Many voices clamor for your attention. You hear pleas for attention and caring and perhaps special treatment from women, children, men, various ethnic and racial and cultural groups, people with various health problems and disabilities, people of a particular sexual orientation, various religions, members of various organizations, business people, consumers, politicians, taxpayers, home owners, renters, the wealthy, the middle class, the employed poor, the unemployed poor, the homeless, the North, the South, and the newly industrialized countries. You should, of course, listen carefully and respectfully to these diverse voices. But it is also important to think about what the voices of similar groups of people might say a few decades later. If the planet becomes bleak and barren, if armed conflict or lawlessness becomes out of control worldwide, or if the global economy collapses into chaos, then all of these groups will suffer terribly. All of these groups will then complain bitterly that people failed to listen to the voices of future generations–to the message in this book. On the other hand, if people in all of these groups work together to build a better world, then all of you will thrive more than if each group separately strives for its own well-being, without regard to the well-being of the other groups.
We admire and thank you for taking our needs seriously. We treasure our past and our predecessors as well as our future. We respect and love you. We hope that you will care about us and will treat us with respect. It is also true that we occasionally feel frustrated and angry with you for taking enormous risks that could severely damage our prospects, and for sometimes treating us in thoughtless, selfish, uncaring ways. At a deeper level, though, we feel a strong kinship bond with you, because all of us participate in the same never-ending procession of generations that stretches over the centuries. And all of us share a love for our home–that vibrant planet called Earth with its richly diverse geography and life.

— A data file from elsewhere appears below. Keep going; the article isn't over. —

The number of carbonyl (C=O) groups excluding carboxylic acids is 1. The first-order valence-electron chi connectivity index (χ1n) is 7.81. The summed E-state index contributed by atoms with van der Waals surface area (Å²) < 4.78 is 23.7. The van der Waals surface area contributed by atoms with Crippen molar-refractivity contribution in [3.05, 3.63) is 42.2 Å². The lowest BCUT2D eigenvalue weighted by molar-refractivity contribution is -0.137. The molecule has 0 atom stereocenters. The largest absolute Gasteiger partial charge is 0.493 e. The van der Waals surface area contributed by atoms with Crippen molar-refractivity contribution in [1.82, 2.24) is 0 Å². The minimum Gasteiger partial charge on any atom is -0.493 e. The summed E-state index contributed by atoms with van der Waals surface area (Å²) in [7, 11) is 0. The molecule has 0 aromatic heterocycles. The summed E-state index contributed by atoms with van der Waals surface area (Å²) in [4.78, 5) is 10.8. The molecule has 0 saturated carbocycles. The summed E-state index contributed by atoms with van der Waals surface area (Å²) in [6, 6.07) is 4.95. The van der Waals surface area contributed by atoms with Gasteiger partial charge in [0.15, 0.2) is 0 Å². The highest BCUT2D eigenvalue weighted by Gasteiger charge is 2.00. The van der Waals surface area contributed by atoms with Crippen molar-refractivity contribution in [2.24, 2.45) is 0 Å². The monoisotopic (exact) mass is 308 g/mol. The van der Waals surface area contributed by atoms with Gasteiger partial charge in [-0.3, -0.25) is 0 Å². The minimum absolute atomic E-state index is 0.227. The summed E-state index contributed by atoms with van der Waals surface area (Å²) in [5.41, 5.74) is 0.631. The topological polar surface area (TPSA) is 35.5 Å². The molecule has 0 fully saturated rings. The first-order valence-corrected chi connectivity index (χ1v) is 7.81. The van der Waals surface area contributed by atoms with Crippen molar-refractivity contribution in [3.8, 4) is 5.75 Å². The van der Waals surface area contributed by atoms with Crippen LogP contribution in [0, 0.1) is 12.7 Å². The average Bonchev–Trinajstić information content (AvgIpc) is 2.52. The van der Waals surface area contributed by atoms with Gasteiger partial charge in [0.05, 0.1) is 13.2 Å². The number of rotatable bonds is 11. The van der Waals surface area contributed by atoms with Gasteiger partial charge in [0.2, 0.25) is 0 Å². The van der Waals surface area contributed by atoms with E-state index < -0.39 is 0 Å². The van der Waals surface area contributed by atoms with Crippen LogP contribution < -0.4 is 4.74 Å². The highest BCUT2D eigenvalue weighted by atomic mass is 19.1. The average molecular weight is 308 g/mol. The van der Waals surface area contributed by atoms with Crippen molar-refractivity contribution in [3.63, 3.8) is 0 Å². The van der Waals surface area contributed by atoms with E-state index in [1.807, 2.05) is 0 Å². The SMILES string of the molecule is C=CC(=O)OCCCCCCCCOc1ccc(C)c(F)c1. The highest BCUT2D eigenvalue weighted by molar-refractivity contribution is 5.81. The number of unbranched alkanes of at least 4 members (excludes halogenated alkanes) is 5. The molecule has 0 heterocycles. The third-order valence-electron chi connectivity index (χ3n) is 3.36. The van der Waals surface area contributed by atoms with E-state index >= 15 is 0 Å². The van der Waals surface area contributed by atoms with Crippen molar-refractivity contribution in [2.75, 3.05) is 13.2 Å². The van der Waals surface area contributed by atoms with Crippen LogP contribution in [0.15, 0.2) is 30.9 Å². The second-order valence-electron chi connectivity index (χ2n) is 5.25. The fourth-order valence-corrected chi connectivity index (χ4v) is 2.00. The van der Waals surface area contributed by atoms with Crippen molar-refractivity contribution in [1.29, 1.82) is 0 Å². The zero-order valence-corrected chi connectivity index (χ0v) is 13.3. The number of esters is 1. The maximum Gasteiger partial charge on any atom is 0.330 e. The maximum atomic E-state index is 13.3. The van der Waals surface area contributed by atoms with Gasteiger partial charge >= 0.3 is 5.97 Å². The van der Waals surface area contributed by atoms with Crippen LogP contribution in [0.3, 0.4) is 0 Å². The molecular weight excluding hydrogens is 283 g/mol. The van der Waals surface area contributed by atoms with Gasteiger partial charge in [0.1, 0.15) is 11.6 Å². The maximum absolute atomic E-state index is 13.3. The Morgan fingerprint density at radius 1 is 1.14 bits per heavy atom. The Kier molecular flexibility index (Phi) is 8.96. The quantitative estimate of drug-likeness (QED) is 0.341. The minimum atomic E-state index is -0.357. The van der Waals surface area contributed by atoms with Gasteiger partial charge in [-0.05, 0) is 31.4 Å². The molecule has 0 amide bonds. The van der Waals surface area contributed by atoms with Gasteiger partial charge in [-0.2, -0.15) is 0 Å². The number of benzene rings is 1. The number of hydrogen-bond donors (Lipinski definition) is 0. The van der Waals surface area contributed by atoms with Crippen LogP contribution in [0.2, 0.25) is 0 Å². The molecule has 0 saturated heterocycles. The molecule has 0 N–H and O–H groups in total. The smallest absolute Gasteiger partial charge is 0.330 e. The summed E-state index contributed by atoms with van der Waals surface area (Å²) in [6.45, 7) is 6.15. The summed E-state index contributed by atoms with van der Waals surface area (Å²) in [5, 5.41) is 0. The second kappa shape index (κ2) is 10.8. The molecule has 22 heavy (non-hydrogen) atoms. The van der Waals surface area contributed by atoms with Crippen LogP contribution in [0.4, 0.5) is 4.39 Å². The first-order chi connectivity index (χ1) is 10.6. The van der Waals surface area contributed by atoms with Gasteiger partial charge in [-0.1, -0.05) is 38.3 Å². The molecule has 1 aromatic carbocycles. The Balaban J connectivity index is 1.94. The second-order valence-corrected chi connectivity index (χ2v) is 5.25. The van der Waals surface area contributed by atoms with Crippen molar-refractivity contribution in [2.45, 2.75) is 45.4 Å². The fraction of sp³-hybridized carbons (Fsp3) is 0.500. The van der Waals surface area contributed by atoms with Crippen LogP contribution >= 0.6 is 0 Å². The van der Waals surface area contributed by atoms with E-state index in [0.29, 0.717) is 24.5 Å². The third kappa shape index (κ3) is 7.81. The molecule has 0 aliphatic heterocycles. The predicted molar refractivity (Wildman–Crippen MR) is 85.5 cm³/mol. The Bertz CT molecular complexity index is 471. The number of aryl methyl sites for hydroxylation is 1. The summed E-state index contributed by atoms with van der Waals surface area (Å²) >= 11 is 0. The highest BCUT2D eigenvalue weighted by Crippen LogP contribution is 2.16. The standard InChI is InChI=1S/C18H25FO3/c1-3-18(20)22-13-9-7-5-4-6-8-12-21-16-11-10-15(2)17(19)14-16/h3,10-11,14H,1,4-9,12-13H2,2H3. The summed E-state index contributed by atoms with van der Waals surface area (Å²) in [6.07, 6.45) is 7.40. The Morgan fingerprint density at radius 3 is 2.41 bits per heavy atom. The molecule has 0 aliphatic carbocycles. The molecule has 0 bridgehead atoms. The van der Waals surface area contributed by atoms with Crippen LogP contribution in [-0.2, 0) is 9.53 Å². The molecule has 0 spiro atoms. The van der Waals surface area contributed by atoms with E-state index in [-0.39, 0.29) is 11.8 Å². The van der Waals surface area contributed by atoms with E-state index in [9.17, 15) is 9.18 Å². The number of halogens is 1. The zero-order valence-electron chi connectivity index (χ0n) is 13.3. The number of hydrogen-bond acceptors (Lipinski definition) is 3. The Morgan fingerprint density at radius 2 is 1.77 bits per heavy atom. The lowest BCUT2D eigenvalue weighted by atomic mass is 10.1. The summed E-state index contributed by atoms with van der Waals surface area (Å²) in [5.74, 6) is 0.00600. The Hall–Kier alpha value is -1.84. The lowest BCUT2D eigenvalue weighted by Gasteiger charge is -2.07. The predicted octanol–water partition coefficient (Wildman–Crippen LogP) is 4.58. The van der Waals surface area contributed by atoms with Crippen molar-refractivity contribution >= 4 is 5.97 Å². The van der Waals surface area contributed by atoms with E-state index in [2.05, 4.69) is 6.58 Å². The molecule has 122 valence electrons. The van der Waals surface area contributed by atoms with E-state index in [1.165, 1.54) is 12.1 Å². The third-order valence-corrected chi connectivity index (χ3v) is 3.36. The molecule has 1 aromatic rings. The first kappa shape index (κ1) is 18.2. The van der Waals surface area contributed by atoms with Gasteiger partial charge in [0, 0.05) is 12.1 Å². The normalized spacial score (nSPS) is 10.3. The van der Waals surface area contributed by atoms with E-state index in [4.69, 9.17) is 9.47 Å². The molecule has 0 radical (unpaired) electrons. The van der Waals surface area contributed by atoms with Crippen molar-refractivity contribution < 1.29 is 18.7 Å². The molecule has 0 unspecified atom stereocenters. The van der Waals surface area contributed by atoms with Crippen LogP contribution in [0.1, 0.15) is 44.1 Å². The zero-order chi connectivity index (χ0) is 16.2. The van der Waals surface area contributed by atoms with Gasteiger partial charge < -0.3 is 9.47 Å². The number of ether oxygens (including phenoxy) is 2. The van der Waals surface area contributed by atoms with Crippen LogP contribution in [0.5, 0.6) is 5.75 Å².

OUR CORE VALUE
For us who live in your future, our core value is the well-being of future generations as well as our own generation. Our caring about humanity’s continued flourishing unifies us. It gives us a deep sense of meaning and purpose in the universe and in our own lives. And this core value provides an important foundation for our ethical and moral choices.
For us, nothing is more important than the continuous procession of new generations. Our core value is humanity’s ongoing flourishing. We treasure the continuous stream of human activities and accomplishments stretching from the distant past through the present moment into the far future.
No other value, goal, or priority is more important to us than the continued flourishing of humanity–the ongoing flow of people, events, culture, and changes that make up the total human mosaic. We treasure and value this as much as anything else in the universe (past, present, or future). We would not want the universe to lose or sacrifice this for the sake of anything else. The continuing unfolding of human history and culture in reasonably positive directions is our core value, our fundamental priority. We hope that it will be yours, too. We hope that you will use it as the foundation for your meaning in life and your ethics.